“Hello, good looking,” he said to Woll. “Remember me – Pat Hobby?”
R. Parke Woll brought him with difficulty into focus, turning his head first on one side, then on the other, letting it sink, snap up and then lash forward like a cobra taking a candid snapshot. Evidently it recorded, for he said:
“Pat Hobby! Sit down and wha’ll you have. Genlemen, this is Pat Hobby – best left-handed writer in Hollywood. Pat h’are you?”
No question mark after “have”; no comma after the final “Pat”. That’s how a seriously drunk man talks. You’re occcasionally brought up by a quirk of precision in the dialogue – and by its consequent strangeness. We’re used to less exact transcriptions of what people say: to conversation being less elliptical on the page than it is in reality. The most surprising thing, for me, was how much Fitzgerald sometimes sounds like Don DeLillo.
He also sounds like himself; especially when he’s writing about the very rich. “On An Ocean Wave” – one of the more obviously professional stories here, whose plot has the disinterested polish of a Saki or O Henry – opens like this:
“Gaston T Scheer – the man, the company, the idea – five feet eight, carrying himself with dash and pride, walking the deck of the ocean liner like a conqueror. This was when it was something to be an American – spring of 1929.”
The second half of this book collects the stories Fitzgerald wrote about a washed-up screenwriter called Pat Hobby — “Pat Hobby, the Writer”. A veteran of the silent age with “more credits than a dog has fleas”, Hobby is always hustling to con his way back in for a few weeks at $350 a month; or, failing that, simply to gain admission to the movie lot – which is his entire world, if only intermittently his place of employment.
Hobby is a comically bad writer. Having obtained someone else’s script (about the Russian Ballet), and being determined to alter it so as to claim a co-writing credit,
“working frantically, he made several dozen small changes. He substituted the word ‘Scram!’ for ‘Get out of my sight!’ He put ‘Behind the eight-ball’ instead of ‘In trouble’ and replaced ‘You’ll be sorry’ with the apt coinage ‘Or else!’”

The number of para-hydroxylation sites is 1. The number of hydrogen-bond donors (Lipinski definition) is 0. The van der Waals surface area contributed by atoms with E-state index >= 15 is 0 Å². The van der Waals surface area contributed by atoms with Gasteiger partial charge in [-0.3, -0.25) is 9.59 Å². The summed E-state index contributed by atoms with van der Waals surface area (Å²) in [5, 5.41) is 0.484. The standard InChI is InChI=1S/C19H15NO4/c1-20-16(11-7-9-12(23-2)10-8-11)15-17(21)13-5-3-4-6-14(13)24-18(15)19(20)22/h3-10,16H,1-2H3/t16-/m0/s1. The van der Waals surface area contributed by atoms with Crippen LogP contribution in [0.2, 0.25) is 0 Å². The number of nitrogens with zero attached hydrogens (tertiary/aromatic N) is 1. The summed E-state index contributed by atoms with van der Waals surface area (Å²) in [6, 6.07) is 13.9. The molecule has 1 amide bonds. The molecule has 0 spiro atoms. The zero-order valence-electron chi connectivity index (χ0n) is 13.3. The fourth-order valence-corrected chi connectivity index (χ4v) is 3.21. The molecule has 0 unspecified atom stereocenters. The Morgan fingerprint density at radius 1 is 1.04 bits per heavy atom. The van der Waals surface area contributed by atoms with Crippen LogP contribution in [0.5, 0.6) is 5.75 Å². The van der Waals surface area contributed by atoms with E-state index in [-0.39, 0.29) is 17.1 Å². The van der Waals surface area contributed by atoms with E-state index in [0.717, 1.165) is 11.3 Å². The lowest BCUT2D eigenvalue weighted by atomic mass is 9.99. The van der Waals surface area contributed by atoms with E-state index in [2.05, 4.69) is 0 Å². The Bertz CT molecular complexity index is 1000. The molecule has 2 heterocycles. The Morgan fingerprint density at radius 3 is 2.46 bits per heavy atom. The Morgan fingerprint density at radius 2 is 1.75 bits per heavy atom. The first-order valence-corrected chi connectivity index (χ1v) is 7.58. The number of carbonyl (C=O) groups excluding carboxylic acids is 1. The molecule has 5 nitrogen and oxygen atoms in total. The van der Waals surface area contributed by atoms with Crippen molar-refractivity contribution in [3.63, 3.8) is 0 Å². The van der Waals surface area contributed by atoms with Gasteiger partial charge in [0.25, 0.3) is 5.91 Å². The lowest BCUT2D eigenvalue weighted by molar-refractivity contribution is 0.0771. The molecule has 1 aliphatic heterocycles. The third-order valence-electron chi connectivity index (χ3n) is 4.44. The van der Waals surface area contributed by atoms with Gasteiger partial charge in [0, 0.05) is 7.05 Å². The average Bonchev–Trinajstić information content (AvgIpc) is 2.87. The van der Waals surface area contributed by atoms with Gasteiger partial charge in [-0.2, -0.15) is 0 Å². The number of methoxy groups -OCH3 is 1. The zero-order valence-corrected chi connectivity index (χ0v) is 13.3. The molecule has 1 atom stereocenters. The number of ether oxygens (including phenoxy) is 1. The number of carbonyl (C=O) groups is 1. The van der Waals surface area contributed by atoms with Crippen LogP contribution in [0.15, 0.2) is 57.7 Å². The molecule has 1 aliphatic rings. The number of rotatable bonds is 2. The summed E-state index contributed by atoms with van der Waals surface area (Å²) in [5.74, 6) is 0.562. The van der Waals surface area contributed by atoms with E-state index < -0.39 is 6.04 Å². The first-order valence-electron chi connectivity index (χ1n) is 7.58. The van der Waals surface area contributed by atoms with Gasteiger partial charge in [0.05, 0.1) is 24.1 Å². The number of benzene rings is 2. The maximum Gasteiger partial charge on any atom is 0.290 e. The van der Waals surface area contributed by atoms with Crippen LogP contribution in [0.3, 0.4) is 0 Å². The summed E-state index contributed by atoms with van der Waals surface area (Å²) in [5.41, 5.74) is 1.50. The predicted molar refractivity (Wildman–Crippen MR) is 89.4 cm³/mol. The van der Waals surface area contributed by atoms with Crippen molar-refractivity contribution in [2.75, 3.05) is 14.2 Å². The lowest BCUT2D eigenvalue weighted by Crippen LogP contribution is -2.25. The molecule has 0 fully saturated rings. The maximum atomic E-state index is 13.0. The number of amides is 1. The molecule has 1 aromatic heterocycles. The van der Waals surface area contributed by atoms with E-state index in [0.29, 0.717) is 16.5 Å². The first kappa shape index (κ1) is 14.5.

After an entire morning’s work on another occasion “all he had actually invented was a single imperative sentence, spoken by a doctor. ‘Boil some water – lots of it.’” (He wonders only passingly what a doctor might use hot water for.)
These stories were in some ways practical: Fitzgerald needed to think up a schtick, to draw readers into a series, to discover a sort of Runyon/Wodehouse sitcom formula that would pay. In each story, Hobby hatches a scheme – which usually involves stealing an idea, a script credit or a hat. In each story Hobby is undone and further humiliated.
But Hobby is no Bertie Wooster. His schemes are nasty, his humiliations nastier. He tries to gull a co-writer away so he can steal his credit by faking a letter informing him that his two brothers have been killed in the war. He cheats a young office runner; a couple of tourists; an old friend; an ex-wife. He vomits in the stolen hat and “shambled towards the lavatory like a hunted man”. If Hobby is Fitzgerald’s Falstaff, he is decidedly the Falstaff of Henry IV Part II rather than Part I.
The Hobby stories may have been a handy comic schtick, but they are also a rueful serial self-portrait in a distorting mirror: a satire on everything hateful about Hollywood, but one in which Fitzgerald is himself implicated. For in Hobby’s pocket always is a half-pint of liquor. Gin beads his forehead. He has “red-rimmed eyes and a soft purr of whiskey on his breath”. At the denouement of a particularly painful story, he is publicly confronted with a clanking sack full of the “dead soldiers” evacuated from his desk drawers.
Pat’s eyes – “red-rimmed” or “red-streaked” – are described in almost every story; a sort of leitmotif, or Homeric epithet. The reader cannot help but be reminded, in parody, of the all-supervising eyes of T J Eckleburg – “blue and gigantic” – that loomed down from the oculist’s billboard in Gatsby.
Were those eyes threatening judgement? How will Pat, how will Scott, be judged? There’s an awful apprehension underpinning these stories. The narrator of “The Long Way Out” describes his horror of oubliettes: “dry wells thirty or forty feet deep wherein a man was thrown to wait for nothing.” For the protagonist of “The Guest in Room Nineteen”, recovering from a stroke, “now life was like waiting for an unwelcome train. He was very lonely.”